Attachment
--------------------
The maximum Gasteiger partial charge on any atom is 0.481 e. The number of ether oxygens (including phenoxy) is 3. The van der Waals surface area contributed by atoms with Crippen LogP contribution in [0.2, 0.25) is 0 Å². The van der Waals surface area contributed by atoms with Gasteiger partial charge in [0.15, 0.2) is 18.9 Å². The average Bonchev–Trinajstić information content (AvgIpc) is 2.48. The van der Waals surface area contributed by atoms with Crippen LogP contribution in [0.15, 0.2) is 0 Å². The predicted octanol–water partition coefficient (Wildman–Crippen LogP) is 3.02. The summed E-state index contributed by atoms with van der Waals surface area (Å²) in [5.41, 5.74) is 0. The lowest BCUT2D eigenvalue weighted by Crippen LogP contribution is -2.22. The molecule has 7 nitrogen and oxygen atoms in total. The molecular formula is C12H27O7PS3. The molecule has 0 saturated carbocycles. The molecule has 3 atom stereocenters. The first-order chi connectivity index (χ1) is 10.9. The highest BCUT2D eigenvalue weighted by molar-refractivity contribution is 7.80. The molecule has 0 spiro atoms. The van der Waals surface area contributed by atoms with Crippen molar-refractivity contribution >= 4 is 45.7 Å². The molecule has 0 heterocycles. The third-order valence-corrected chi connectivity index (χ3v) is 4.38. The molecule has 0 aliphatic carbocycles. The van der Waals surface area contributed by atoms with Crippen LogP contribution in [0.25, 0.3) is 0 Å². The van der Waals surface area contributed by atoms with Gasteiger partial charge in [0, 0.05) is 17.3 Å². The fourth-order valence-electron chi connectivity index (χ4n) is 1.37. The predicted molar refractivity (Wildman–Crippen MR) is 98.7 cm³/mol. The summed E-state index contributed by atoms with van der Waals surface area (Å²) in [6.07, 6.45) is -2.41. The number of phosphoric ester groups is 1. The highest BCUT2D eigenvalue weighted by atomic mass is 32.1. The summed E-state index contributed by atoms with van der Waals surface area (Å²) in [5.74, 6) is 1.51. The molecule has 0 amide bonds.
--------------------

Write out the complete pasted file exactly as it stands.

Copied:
The maximum Gasteiger partial charge on any atom is 0.481 e. The number of ether oxygens (including phenoxy) is 3. The van der Waals surface area contributed by atoms with Crippen LogP contribution in [0.2, 0.25) is 0 Å². The van der Waals surface area contributed by atoms with Gasteiger partial charge in [0.15, 0.2) is 18.9 Å². The average Bonchev–Trinajstić information content (AvgIpc) is 2.48. The van der Waals surface area contributed by atoms with Crippen LogP contribution in [0.15, 0.2) is 0 Å². The predicted octanol–water partition coefficient (Wildman–Crippen LogP) is 3.02. The summed E-state index contributed by atoms with van der Waals surface area (Å²) in [5.41, 5.74) is 0. The lowest BCUT2D eigenvalue weighted by Crippen LogP contribution is -2.22. The molecule has 7 nitrogen and oxygen atoms in total. The molecular formula is C12H27O7PS3. The molecule has 0 saturated carbocycles. The molecule has 3 atom stereocenters. The first-order chi connectivity index (χ1) is 10.9. The highest BCUT2D eigenvalue weighted by molar-refractivity contribution is 7.80. The molecule has 0 spiro atoms. The van der Waals surface area contributed by atoms with Crippen molar-refractivity contribution >= 4 is 45.7 Å². The molecule has 0 heterocycles. The third-order valence-corrected chi connectivity index (χ3v) is 4.38. The molecule has 0 aliphatic carbocycles. The van der Waals surface area contributed by atoms with Crippen LogP contribution in [0.25, 0.3) is 0 Å². The van der Waals surface area contributed by atoms with Gasteiger partial charge in [0, 0.05) is 17.3 Å². The fourth-order valence-electron chi connectivity index (χ4n) is 1.37. The predicted molar refractivity (Wildman–Crippen MR) is 98.7 cm³/mol. The summed E-state index contributed by atoms with van der Waals surface area (Å²) in [6.07, 6.45) is -2.41. The number of phosphoric ester groups is 1. The highest BCUT2D eigenvalue weighted by atomic mass is 32.1. The summed E-state index contributed by atoms with van der Waals surface area (Å²) in [5.74, 6) is 1.51. The molecule has 0 amide bonds.